I damaged my APM 2.0 in a crash. The unit appears to operate fine but the GPS antenna came off. 3D Robotics does not do repair's and recommended removing or cutting the trace on it. I do not know how to do ether of toughs. I am looking to the community for help in how to do the repair's or finding someone to do it for me.
Where are you located?
It might be more feasible to add an external GPS instead of repairing that one
The same happened to me after an heavy impact.
I managed to fix so that it was able to function again, but the rest of the card was so smashed that I didn't dare fly with it again.
Anywho, here is how i fixed mine:
1. Put som soldering tin on, the center connector (the antenna connector)
2. HInge the GPS antenna on the two horizontal holes (bottom of gps in the picture, in the gold part) on the GPS-base.
3. Have a friend help you to hold the GPS antenna in a 45 degree angle
4. Heat up the soldering tin, count down so that the moment you pull the iron out your buddy lowers the gps-antenna onto the melted tin. And hence reconnecting the whole thing.
5. The thing is now very fragile so i used a gluegun to fix and support the antenna by gluing all the way around.
(I have also done this with my current board as it serves as a good support structure in case of a new crash)
6. Voila, you now have your GPS back :)
Thank you I will have a go at that. I am not a big fan at trying to take the GPS off or removing the trace wiring but if worse case i will use external GPS. The APM function just fine but no GPS. Thanks for all your help
I've experienced this too.
For APM 1 there was wooden box "Ardupilot Mega Case" designed by Peter Koppendorfer that was great at protecting the APM from crash impact.
When testing hardware I use a KK board ($20) and then when the most of the kinks are worked out I switch over to an APM ($200). Surprises still do come up and the detachment of GPS antenna on the APM2 shield was my first (surprise for APM 2).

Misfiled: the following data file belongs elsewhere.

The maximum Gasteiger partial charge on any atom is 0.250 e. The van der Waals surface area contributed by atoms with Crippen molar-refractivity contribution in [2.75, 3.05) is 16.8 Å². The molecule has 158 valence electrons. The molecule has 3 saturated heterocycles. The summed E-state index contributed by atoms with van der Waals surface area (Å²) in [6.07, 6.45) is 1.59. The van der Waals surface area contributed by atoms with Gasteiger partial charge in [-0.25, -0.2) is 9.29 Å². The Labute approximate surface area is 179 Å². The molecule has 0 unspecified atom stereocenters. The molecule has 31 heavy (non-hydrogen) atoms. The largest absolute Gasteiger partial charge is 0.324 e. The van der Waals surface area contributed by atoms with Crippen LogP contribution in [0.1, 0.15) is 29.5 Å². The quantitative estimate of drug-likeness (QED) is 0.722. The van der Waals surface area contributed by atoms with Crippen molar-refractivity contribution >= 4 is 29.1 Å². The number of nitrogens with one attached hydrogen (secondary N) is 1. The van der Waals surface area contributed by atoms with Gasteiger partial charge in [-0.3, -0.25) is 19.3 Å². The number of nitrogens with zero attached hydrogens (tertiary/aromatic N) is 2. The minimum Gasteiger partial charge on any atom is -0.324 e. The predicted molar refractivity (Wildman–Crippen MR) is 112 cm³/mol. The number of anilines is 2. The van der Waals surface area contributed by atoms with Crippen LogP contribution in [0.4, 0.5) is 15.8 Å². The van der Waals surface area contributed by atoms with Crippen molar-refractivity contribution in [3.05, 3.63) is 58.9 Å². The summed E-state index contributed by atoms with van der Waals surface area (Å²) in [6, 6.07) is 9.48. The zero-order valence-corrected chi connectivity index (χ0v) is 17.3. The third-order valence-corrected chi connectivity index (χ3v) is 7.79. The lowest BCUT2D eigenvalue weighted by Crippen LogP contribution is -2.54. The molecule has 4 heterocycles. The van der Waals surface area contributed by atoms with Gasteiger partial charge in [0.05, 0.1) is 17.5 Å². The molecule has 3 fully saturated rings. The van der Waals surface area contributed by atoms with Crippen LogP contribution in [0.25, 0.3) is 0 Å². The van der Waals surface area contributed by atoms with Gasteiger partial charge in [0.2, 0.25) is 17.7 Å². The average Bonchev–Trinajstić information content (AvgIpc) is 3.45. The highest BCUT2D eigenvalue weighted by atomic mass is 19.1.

The solder repair proposed by Anders Hansen looks promising. External GPS is another work around.
The fix you are doing there is very suboptimal as the long wires will mess up the characteristics of the antenna. This is espescially important on high frequency applications such as GPS.
One thing I was thinking about if I hadn't been able to fix it my way was to buy some conductive ink (like the putty you fix the heating threads in the rear window of your car). Dab that in the middle and again fix with glue around the edges..
(Btw: Try to test the APM2 just by powering it from usb, and have it outside for a GPS fix Wait for at least 10 minutes. Kinda strange since you get lock on 4 satellites)
When has 3DR stop doing repairs. They fix a few of my stuff that was not working really cheap. However, wait time was long.
you are right about the messing with characteristics I get a 3D GPS lock and 8 sats but looks like about 50m off location accuracy is off. I will look into the conductive ink do you think it would help if i used shielded wiring that may help or is the wiring acting like a db gain on antenna. I know nothing about GPS antenna only VHF antenna systems.
Thanks for all your help
It is the same theory which implies to the GPS antenna as for VHF. The only difference is the frequency, GPS is ~1,5 GHz, compared to 30-300 MHz in VHF systems. And when one enters the realm of GHz communication things realy start to get tricky, as the margins is much smaller. So I think the shielded cables wont do you that much good anyway.
But it is strange since you get a lock the antenna should be ok enough really. Have you checked the LAT LON against another GPS (ie your smartphone). It might be that the maps are 50m off, not your GPS ;)
Good info I will check with hand held gps did not think of that.
Sorry for the extremely late answer. Didn't notice that you had posted again.
To put it simple the closer you are to the original design the better the GPS performance;)
One thing you can do to check for noise and other performance issues is to analyze a know path, ie fly in a straight line or a square. Dump the log into your computer and look at the path recorded by the gps. As long as there is no large discrepancies you are good to go.